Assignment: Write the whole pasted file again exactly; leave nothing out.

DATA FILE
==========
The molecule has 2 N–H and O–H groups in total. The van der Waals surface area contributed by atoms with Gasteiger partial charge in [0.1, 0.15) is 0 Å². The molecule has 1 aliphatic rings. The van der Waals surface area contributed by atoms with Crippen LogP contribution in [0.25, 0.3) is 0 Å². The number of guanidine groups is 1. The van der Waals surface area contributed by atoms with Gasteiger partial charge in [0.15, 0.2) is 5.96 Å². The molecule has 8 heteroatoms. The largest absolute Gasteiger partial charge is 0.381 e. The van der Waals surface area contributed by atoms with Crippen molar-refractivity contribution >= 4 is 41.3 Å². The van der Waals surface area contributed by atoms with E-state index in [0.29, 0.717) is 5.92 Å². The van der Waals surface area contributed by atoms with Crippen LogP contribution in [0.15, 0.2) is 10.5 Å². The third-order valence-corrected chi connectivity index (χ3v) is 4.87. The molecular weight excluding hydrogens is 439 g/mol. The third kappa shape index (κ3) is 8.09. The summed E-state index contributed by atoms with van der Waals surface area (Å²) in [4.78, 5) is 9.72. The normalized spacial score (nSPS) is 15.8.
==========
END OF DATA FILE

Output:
The molecule has 2 N–H and O–H groups in total. The van der Waals surface area contributed by atoms with Gasteiger partial charge in [0.1, 0.15) is 0 Å². The molecule has 1 aliphatic rings. The van der Waals surface area contributed by atoms with Crippen LogP contribution in [0.25, 0.3) is 0 Å². The number of guanidine groups is 1. The van der Waals surface area contributed by atoms with Gasteiger partial charge in [0.15, 0.2) is 5.96 Å². The molecule has 8 heteroatoms. The largest absolute Gasteiger partial charge is 0.381 e. The van der Waals surface area contributed by atoms with Crippen molar-refractivity contribution >= 4 is 41.3 Å². The van der Waals surface area contributed by atoms with E-state index in [0.29, 0.717) is 5.92 Å². The van der Waals surface area contributed by atoms with Crippen LogP contribution in [0.15, 0.2) is 10.5 Å². The third-order valence-corrected chi connectivity index (χ3v) is 4.87. The molecular weight excluding hydrogens is 439 g/mol. The third kappa shape index (κ3) is 8.09. The summed E-state index contributed by atoms with van der Waals surface area (Å²) in [4.78, 5) is 9.72. The normalized spacial score (nSPS) is 15.8.